The tool has a few additional features that increase the tool’s relevance and possible uses. The first option involves the back-end aspect of website design: on the upper right corner of the page, Google provides the HTML that would enable a user to embed this chart or system in their own website—completely free. Second—and perhaps more useful for those of us who aren’t too savvy with computer code—the web page provides sources for its chart at the bottom of the page. Lists of timeframes and search terms link to the Google Books from which information was drawn. Additionally, page numbers appear above many of these books when the link is selected, cutting down on the time required for sifting through each book.
The system also provides the option to search magazines and newspapers, so for a user who isn’t bound by academic source restrictions, the tool can provide a general comparison of cultural and social concern about the searched terms. This tool can be incredibly useful for researchers, as it provides sources that can clear up ambiguities between whether the world’s fair should be written as [World’s Fair], [the world’s fair], or [the World’s Fair]. By showing which sources say which term, a user could glean that [world’s fair] is used more often by historians, but that authors writing about architecture use [the World’s Fair]. This verification can help editors, students, sociologists, the creators of web content, and other digital humanities scholars check the sources of minute formatting discrepancies or track popular terms and subjects over a given era.
My internship this summer with the Vanderbilt Center for Digital Humanities could not have been better. I had the opportunity to learn from Dr. Mickey Casad and other scholars and digital directors at Vanderbilt. They included Juliet Larkin-Gilmore, Dr. Angela Sutton, Dale Poulter, and Dr. Steven Wernke. I also had the chance to meet and collaborate with scholars from other institutions such as Dr. Chad Berry (Berea College), Dr. Reavis Mitchell (Fisk University), Dr. Lea Williams (Tennessee State University), Dr. Van West (Middle TN State University), Dr. Molly Taylor-Polesky (Middle TN State University), and Dr. Carole Bucy (Volunteer State College). Finally, I had many meeting with community stakeholders related to the Nashville Sites Digital Project including Nashville Public Library, Metro Archives, TN State Library and Archives, Slave Societies Digital Archive (Vanderbilt), Fog Haus, Metro Historical Commission, Belmont University, Middle TN State University, Convention and Visitors Corp., Smithsonian Institute, Humanities Tennessee, and more.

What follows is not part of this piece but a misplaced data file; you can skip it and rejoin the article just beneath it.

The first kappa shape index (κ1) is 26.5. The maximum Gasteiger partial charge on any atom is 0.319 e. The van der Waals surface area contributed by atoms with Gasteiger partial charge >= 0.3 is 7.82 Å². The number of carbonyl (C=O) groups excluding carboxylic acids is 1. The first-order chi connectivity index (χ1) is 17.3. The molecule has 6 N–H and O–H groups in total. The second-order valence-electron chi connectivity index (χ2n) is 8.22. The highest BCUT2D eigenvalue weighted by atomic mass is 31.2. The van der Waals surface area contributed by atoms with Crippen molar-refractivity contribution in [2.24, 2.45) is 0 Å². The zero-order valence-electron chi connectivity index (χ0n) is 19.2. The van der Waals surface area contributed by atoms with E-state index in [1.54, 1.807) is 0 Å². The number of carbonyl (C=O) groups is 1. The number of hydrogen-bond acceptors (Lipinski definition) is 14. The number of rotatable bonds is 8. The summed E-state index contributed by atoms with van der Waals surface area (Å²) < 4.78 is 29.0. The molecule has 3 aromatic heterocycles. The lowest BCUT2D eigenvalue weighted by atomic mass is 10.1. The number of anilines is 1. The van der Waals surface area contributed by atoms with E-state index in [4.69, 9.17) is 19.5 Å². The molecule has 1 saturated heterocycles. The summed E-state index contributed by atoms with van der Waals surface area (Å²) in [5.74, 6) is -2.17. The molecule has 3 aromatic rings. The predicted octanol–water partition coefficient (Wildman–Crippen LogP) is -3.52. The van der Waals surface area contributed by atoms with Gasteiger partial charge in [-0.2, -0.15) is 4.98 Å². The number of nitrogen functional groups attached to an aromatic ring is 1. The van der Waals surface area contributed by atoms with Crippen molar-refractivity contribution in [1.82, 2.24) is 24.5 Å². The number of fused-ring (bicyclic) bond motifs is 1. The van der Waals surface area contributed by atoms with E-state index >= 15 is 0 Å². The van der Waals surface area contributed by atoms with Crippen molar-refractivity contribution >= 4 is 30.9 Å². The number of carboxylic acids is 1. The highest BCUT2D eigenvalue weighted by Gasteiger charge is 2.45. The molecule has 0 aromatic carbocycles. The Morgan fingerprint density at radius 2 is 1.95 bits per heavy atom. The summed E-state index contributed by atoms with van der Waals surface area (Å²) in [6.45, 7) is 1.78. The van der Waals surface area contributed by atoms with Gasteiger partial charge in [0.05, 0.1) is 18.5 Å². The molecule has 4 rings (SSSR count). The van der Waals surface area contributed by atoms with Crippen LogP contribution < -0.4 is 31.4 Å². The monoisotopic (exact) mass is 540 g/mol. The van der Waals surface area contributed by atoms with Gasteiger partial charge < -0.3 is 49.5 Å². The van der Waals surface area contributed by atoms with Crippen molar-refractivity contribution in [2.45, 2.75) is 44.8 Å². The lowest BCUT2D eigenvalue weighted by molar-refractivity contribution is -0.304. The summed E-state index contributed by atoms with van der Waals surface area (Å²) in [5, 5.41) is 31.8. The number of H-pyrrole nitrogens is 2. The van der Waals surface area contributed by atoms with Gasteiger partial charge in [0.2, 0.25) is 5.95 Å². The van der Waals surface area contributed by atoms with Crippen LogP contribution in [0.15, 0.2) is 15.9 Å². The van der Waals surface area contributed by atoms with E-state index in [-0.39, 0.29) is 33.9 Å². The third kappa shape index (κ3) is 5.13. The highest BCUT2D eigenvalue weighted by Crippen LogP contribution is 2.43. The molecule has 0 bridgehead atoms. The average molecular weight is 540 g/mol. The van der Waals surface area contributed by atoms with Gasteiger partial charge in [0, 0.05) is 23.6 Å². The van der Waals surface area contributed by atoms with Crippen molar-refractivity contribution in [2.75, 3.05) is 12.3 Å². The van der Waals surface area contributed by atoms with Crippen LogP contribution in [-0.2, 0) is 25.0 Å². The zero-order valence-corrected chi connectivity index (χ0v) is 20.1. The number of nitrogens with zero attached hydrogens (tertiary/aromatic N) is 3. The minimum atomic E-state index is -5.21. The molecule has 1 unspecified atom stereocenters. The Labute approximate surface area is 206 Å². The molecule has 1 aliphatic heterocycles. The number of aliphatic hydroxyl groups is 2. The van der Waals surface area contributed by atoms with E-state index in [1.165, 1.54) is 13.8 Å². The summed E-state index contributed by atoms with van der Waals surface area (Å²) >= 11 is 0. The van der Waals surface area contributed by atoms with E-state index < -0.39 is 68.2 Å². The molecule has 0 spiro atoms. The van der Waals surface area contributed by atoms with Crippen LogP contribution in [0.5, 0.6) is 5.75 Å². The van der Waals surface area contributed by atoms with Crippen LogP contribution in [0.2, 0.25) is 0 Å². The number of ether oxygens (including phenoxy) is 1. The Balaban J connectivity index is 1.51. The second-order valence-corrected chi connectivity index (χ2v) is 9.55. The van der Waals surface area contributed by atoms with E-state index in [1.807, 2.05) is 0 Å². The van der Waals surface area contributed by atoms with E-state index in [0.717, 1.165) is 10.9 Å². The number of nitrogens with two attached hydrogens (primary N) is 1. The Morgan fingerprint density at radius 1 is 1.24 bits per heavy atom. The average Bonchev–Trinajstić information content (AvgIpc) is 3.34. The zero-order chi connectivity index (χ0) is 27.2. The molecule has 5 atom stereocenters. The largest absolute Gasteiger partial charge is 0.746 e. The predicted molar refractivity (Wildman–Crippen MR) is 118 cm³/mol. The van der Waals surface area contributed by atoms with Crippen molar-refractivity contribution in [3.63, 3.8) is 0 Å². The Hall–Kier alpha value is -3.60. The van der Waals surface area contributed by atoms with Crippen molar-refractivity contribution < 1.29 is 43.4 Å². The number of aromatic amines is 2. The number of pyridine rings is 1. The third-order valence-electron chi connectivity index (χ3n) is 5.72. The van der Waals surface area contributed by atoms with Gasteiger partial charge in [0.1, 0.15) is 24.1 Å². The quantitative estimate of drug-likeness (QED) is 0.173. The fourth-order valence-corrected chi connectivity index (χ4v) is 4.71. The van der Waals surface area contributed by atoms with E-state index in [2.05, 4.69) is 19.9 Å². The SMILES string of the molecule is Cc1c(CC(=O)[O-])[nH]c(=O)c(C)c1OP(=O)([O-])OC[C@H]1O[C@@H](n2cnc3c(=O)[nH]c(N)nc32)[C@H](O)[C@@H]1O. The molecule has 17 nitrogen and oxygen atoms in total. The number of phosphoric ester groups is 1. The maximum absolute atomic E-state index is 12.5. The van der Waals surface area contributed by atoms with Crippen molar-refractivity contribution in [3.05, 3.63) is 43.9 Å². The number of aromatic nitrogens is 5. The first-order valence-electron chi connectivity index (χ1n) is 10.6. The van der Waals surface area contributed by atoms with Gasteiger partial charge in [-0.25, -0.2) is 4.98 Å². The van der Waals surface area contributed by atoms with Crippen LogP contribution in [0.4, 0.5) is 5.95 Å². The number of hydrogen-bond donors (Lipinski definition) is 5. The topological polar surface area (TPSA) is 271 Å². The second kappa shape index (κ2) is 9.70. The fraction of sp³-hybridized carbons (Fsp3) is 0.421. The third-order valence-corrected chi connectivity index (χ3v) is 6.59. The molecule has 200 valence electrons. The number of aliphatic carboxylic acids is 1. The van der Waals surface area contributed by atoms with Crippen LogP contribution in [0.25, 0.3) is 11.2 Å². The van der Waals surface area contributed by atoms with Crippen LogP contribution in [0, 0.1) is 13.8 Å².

All of that to say, it has been a joyful internship. My experience has provided me with new digital skills (particularly after meeting with Dale Poulter last week about Fedora and Islandora), while also allowing me to flex my own (digital) muscles. Not only has Dr. Casad and the center supported my work with Nashville Sites, I will also have the chance to give back in two weeks–as I lead a workshop at the Vanderbilt DH Bootcamp. I will be teaching a session on Omeka to Vanderbilt faculty. In terms of Nashville Sites, I am happy to report that just yesterday, I passed off all metadata and tour narratives and maps for the first five tours. They are: Downtown School and Education, Food for Thought (restaurants either historic themselves or in historic buildings), Civic and Public Spaces, Architecture Highlights, and Nashville’s Seedy Side.
This summer I put much of the knowledge gained through George Mason University coursework into action. That is perhaps the best part. My coursework at GMU inspired my work with Nashville Sites, which in turn has allowed me to turn this class project into “a real thing,” and has also led to me learning many new things on my own and from others connected to the Vanderbilt Center for DH. I can’t thank Dr. Casad and Dr. Platt enough for their encouragement, guidance, and support.